Skip to main content

'Betfair king' turns out to be just another conman

Well, blow me down with a feather. The bloke who boasted to the News of the World a few years back that he was making millions out of Betfair was actually just a conman stealing money from 'investors' and blowing it on his own ego and an extravagant lifestyle.

The call went out quickly back in June 2009 when it first came out that it was utter tripe, but unfortunately there are always gullible people who will believe any old story told to them about get rich quick schemes, and they've done their money. The crook, Elliott Short, is currently on trial for 13 counts of fraud.

I was hoping for a slightly more reputable publication to post the story but instead I'll have to use the Daily Mail...

Gambler, 26, who called himself the 'Betfair King' conned friends out of £600,000 with betting scam to pay for designer clothes

A gambler who allegedly conned family friends out of £620,000 through a bogus betting scheme spent thousands of pounds shopping for designer clothes at Harrods and Ralph Lauren.

Elliott Short, 26, who lived in Chelsea, central London, was said to have claimed he was able to place successful bets on races and make large sums of money using a layered betting scheme.

But the horse racing expert lost more than £1million of his own money and cash given by investors through unsuccessful gambling and lavish lifestyle, Southwark Crown Court heard.

Christopher Antoniou allegedly invested £200,000 in Short’s betting system, hoping for huge profits - but he never saw the cash again and began to become suspicious after reading an article about the scheme in a newspaper.


I do love the concluding paragraphs in the original myth-busting article in the Guardian, it's very apt.

The most charitable explanation of how this baloney came to end up in a national newspaper is that the journalist in question was having his chain yanked. As the late Rocky Ryan proved so frequently, there are no end of "stories" that fall into the category of too good to check. A tale of £20m won for very little effort will not be the last of those.

But it is a reminder, too, of the complete ignorance that persists in much of the mainstream media when it comes to the business of betting. Something that many followers of racing take for granted, often on a daily basis, is still regarded with a mixture of awe, puzzlement and deep suspicion in the "outside" world.


Comments

Popular posts from this blog

lay the field - my favourite racing strategy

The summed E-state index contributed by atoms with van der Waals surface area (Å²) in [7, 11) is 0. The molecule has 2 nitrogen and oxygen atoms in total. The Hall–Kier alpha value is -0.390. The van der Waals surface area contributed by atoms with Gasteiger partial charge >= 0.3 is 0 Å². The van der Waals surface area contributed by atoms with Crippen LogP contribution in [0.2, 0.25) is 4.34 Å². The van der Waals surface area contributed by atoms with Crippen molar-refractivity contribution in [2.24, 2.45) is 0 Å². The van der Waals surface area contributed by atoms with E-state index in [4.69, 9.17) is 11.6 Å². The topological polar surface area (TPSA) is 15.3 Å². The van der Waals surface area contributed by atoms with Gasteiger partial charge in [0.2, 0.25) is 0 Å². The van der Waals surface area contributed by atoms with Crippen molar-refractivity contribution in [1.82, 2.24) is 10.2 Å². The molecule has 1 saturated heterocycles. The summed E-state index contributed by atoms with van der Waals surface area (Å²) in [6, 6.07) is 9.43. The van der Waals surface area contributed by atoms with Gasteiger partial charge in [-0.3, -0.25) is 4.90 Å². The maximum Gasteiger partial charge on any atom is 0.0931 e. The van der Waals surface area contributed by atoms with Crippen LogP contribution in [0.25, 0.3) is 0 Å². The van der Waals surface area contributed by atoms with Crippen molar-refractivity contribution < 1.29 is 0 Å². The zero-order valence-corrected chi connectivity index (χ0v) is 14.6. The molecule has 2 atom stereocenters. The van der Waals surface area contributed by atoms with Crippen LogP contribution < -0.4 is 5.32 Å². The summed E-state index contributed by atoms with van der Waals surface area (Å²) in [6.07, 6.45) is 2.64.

Dabbling with laying the field in-running at various prices today, not just one price, but several in the same race. Got several matched in the previous race at Brighton, then this race came along at Nottingham. Such a long straight at Nottingham makes punters often over-react and think the finish line is closer than it actually is. As you can see by the number of bets matched, there was plenty of volatility in this in-play market. It's rare you'll get a complete wipe-out with one horse getting matched at all levels, but it can happen, so don't give yourself too much risk...

The Melbourne Cup preview 2019

We're back again for the greatest race on turf, the world's richest staying race and the only race in the world which creates a public holiday for millions of locals.




Once again a fine international field has been assembled and it's worth a deep look at the race. So get a cuppa and find a comfortable seat to plough your way through my preview!

--------------------------------

The Lexus Melbourne Cup
Group 1, Handicap, 3200m
AUD 7,750,000
Flemington 1500 local, 0400 GMT
Broadcasters - Network 10 (AUS), Racing.com (worldwide), SkySportsRacing (UK)


1. Cross Counter
Trainer - Charlie Appleby (one previous Cup win)
Jockey - William Buick
Breeding - Teofilo - Waitress
Drawn 5, Weight 57.5kg

Last year's impressive winner who doesn't get the 3yo weight advantage this time. Won first up at Meydan in March but has run fourth, third, fourth in the big set weights staying races in England and Ireland, never quite making it as the next big staying star. While running close behind Stradivar…

hope for investors in the Centaur scandal?

In a breaking story, it has been reported that directors of the failed sports investment fund Centaur have had their assets frozen in order to repay investors. It is believed that managing director Keith Sobey skipped town trying to avoid prosecution however he either naively thought Ireland was a safe enough place to hide or had a lingering feeling of guilt and sat waiting for that knock on the door.

Sobey, the name behind Centaur (read the original story here), is believed to own four houses, worth more in total than the missing £1.6m. His willingness to sell them to repay investors is likely to keep the matter out of the courts, and at least one other director, Andrew Cork, will apparently follow suit.

All this adds weight to anecdotal evidence that the collapse of the fund came down to mismanagement rather than fraudulent deeds. As costs grew (why would you set up a training academy in central London?), margins evaporated and keeping the business afloat went through money like a…